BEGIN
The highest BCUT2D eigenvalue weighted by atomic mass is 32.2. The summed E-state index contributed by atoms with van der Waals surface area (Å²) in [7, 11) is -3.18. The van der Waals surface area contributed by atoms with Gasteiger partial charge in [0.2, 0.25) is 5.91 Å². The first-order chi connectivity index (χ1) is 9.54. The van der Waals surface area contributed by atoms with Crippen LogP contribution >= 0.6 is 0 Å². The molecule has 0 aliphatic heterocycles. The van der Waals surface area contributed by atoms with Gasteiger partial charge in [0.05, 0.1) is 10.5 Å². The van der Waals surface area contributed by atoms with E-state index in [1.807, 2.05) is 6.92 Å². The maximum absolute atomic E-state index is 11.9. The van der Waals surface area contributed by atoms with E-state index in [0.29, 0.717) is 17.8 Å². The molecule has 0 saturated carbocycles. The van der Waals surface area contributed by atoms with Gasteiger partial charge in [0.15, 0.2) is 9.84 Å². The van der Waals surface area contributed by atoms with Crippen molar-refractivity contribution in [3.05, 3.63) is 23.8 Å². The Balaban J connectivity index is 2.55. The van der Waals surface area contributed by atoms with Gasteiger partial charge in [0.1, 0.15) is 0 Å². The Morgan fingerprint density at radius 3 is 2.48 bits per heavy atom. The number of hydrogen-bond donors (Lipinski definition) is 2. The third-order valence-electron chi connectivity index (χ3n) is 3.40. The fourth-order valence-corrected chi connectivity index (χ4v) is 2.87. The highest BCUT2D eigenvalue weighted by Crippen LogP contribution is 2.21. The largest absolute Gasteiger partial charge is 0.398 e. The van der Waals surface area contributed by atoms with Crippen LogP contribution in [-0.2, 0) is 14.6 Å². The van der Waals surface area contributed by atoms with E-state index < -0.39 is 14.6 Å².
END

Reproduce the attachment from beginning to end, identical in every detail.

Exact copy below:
The highest BCUT2D eigenvalue weighted by atomic mass is 32.2. The summed E-state index contributed by atoms with van der Waals surface area (Å²) in [7, 11) is -3.18. The van der Waals surface area contributed by atoms with Gasteiger partial charge in [0.2, 0.25) is 5.91 Å². The first-order chi connectivity index (χ1) is 9.54. The van der Waals surface area contributed by atoms with Crippen LogP contribution >= 0.6 is 0 Å². The molecule has 0 aliphatic heterocycles. The van der Waals surface area contributed by atoms with Gasteiger partial charge in [0.05, 0.1) is 10.5 Å². The van der Waals surface area contributed by atoms with E-state index in [1.807, 2.05) is 6.92 Å². The maximum absolute atomic E-state index is 11.9. The van der Waals surface area contributed by atoms with E-state index in [0.29, 0.717) is 17.8 Å². The molecule has 0 saturated carbocycles. The van der Waals surface area contributed by atoms with Gasteiger partial charge in [0.15, 0.2) is 9.84 Å². The van der Waals surface area contributed by atoms with Crippen molar-refractivity contribution in [3.05, 3.63) is 23.8 Å². The Balaban J connectivity index is 2.55. The van der Waals surface area contributed by atoms with Gasteiger partial charge in [0.1, 0.15) is 0 Å². The Morgan fingerprint density at radius 3 is 2.48 bits per heavy atom. The number of hydrogen-bond donors (Lipinski definition) is 2. The third-order valence-electron chi connectivity index (χ3n) is 3.40. The fourth-order valence-corrected chi connectivity index (χ4v) is 2.87. The highest BCUT2D eigenvalue weighted by Crippen LogP contribution is 2.21. The largest absolute Gasteiger partial charge is 0.398 e. The van der Waals surface area contributed by atoms with Crippen LogP contribution in [-0.2, 0) is 14.6 Å². The van der Waals surface area contributed by atoms with E-state index < -0.39 is 14.6 Å².